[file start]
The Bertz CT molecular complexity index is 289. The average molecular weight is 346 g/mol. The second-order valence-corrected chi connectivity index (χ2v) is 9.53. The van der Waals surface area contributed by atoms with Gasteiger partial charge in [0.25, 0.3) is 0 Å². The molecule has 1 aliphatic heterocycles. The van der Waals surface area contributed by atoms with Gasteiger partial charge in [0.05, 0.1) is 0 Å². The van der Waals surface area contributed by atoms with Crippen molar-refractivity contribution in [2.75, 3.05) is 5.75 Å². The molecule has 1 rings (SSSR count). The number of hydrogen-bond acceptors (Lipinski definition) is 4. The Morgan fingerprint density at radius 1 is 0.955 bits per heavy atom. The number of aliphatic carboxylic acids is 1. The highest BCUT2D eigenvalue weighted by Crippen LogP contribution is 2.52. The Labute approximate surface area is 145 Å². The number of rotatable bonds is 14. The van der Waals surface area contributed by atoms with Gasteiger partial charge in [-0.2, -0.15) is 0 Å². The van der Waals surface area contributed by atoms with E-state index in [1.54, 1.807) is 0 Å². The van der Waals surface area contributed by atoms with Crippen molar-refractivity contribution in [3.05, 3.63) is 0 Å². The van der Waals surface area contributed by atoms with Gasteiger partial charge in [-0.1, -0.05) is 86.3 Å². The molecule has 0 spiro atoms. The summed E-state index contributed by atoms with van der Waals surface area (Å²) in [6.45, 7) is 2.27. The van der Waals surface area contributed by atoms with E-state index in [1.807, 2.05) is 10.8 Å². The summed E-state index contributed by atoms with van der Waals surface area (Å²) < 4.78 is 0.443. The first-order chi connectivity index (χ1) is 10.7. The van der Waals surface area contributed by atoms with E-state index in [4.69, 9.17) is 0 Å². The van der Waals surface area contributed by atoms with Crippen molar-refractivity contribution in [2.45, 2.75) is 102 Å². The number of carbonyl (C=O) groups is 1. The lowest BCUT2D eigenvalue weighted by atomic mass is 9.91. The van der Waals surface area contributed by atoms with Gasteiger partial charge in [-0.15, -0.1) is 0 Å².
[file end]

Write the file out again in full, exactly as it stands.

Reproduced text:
The Bertz CT molecular complexity index is 289. The average molecular weight is 346 g/mol. The second-order valence-corrected chi connectivity index (χ2v) is 9.53. The van der Waals surface area contributed by atoms with Gasteiger partial charge in [0.25, 0.3) is 0 Å². The molecule has 1 aliphatic heterocycles. The van der Waals surface area contributed by atoms with Gasteiger partial charge in [0.05, 0.1) is 0 Å². The van der Waals surface area contributed by atoms with Crippen molar-refractivity contribution in [2.75, 3.05) is 5.75 Å². The molecule has 1 rings (SSSR count). The number of hydrogen-bond acceptors (Lipinski definition) is 4. The Morgan fingerprint density at radius 1 is 0.955 bits per heavy atom. The number of aliphatic carboxylic acids is 1. The highest BCUT2D eigenvalue weighted by Crippen LogP contribution is 2.52. The Labute approximate surface area is 145 Å². The number of rotatable bonds is 14. The van der Waals surface area contributed by atoms with Gasteiger partial charge in [-0.2, -0.15) is 0 Å². The van der Waals surface area contributed by atoms with E-state index in [1.54, 1.807) is 0 Å². The van der Waals surface area contributed by atoms with Crippen molar-refractivity contribution in [3.05, 3.63) is 0 Å². The van der Waals surface area contributed by atoms with Gasteiger partial charge in [-0.1, -0.05) is 86.3 Å². The molecule has 0 spiro atoms. The summed E-state index contributed by atoms with van der Waals surface area (Å²) in [6.45, 7) is 2.27. The van der Waals surface area contributed by atoms with E-state index in [1.807, 2.05) is 10.8 Å². The summed E-state index contributed by atoms with van der Waals surface area (Å²) < 4.78 is 0.443. The first-order chi connectivity index (χ1) is 10.7. The van der Waals surface area contributed by atoms with E-state index in [4.69, 9.17) is 0 Å². The van der Waals surface area contributed by atoms with Crippen molar-refractivity contribution in [2.45, 2.75) is 102 Å². The number of carbonyl (C=O) groups is 1. The lowest BCUT2D eigenvalue weighted by atomic mass is 9.91. The van der Waals surface area contributed by atoms with Gasteiger partial charge in [-0.15, -0.1) is 0 Å².